I think they do need to length­en the sen­tence if some­one is caught with a knife. If you stab some­one it can be GBH, it should be straight attempt­ed mur­der. I think that def­i­nite­ly would put peo­ple off car­ry­ing a knife. Gun crime in the UK isn’t as heavy as stab­bings because if you get caught with a gun you’re going to get a very heavy sen­tence. Kids aren’t just walk­ing around with flip knives, they’re walk­ing with big Ram­bo knives and machetes. If you get caught with those the sen­tence should be lengthy. We need to teach peo­ple it’s not accept­able… Mums are cry­ing week­ly, day in day out, kids are get­ting stabbed for some­times no rea­son, do you know what I’m saying?

There are so many amaz­ing grass­roots organ­i­sa­tions [work­ing to end knife crime]. There’s the Kiyan Prince Foun­da­tion [an organ­i­sa­tion offer­ing work­shops to dis­suade young peo­ple from car­ry­ing a knife], a young boy named Far­ron Paul col­lects knives from kids in exchange for JD vouch­ers; he has a cult fol­low­ing and a lot of peo­ple reach­ing out to him. You have these organ­i­sa­tions try­ing to do some­thing but we’re not invest­ing enough into them. If [the gov­ern­ment] don’t want to do the work at least give them the fund­ing to do it. I tried to set up a men­tor­ing organ­i­sa­tion and it was dif­fi­cult. I reached out to all the schools in Har­ringay and pitched my idea to them, only one or two got back to me and no one was inter­est­ed in my idea. Apply­ing for fund­ing is dif­fi­cult. But if peo­ple reach out to me I’m still will­ing. Because of my pro­file I get asked to do work­shops. I want to show these kids, look, I’ve come from where you’ve come from – it’s not all about the streets. That’s not the be all and end all.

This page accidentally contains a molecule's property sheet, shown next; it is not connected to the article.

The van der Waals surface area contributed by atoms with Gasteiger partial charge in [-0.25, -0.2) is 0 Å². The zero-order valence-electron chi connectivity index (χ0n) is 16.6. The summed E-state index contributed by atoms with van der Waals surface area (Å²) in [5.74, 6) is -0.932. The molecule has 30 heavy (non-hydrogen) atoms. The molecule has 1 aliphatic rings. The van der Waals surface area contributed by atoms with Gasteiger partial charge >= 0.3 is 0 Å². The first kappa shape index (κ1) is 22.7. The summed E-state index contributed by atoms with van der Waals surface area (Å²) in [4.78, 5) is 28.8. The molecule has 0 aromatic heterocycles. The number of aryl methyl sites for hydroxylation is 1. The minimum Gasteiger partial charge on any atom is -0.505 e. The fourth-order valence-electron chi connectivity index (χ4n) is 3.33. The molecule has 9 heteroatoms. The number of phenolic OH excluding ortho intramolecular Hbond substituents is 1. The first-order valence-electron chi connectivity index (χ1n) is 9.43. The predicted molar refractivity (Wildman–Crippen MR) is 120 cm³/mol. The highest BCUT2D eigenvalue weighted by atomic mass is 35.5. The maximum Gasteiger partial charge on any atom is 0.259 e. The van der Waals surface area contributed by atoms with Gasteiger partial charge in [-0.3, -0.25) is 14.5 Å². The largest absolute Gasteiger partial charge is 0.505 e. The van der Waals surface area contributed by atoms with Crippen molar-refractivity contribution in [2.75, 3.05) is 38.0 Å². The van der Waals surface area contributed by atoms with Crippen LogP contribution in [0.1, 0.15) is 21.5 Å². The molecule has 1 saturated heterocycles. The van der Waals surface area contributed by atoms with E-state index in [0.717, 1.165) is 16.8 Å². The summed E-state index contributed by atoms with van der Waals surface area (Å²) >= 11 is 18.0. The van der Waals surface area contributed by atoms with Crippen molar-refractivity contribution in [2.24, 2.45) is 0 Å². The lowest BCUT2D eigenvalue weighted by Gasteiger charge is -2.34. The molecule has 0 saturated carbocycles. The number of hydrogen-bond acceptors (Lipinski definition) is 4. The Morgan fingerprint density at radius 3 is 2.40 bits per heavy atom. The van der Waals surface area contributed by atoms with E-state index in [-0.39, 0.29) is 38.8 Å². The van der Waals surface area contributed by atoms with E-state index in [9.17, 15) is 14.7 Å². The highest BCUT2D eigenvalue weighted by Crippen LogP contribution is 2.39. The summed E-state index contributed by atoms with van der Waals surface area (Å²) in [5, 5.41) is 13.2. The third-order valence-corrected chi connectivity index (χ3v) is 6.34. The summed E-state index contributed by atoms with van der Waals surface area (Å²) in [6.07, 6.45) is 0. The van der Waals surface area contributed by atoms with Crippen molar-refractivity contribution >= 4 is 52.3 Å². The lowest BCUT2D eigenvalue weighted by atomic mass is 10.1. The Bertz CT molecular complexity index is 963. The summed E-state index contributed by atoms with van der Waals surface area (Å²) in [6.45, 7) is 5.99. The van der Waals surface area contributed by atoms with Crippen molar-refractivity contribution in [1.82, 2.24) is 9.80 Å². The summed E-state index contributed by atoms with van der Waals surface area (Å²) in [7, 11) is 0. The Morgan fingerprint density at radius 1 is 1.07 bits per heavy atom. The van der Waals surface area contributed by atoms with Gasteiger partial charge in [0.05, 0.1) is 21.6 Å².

I’m a father and I’m about to be a grand­fa­ther. In the years that have passed, I feel like I’ve done a lot of grow­ing up. I’m all about fam­i­ly. I lost a broth­er last Sep­tem­ber, that had a major impact on me and my fam­i­ly. I’m close with the mosque that was doing the funer­al ser­vice. I said I want­ed to go and pick him up myself. When I got to the hos­pi­tal mor­tu­ary where he was I went in there and saw him lying cold on the table, it was so sur­re­al. I felt so dis­ap­point­ed, there were signs he need­ed help, but I think I dealt with it in the wrong way. I thought he was try­ing to seek atten­tion but I didn’t under­stand that he was actu­al­ly in real need of help. Los­ing Mark was dev­as­tat­ing, then los­ing my broth­er as well has been very dif­fi­cult. You go through a lot of emo­tions and you see your fam­i­ly go through a lot of emo­tions, but my expe­ri­ences have def­i­nite­ly made me a stronger per­son. It’s taught me to pay more atten­tion to fam­i­ly. I used to live, accord­ing to street cul­ture, but now I live accord­ing to me. I put myself and my fam­i­ly first.”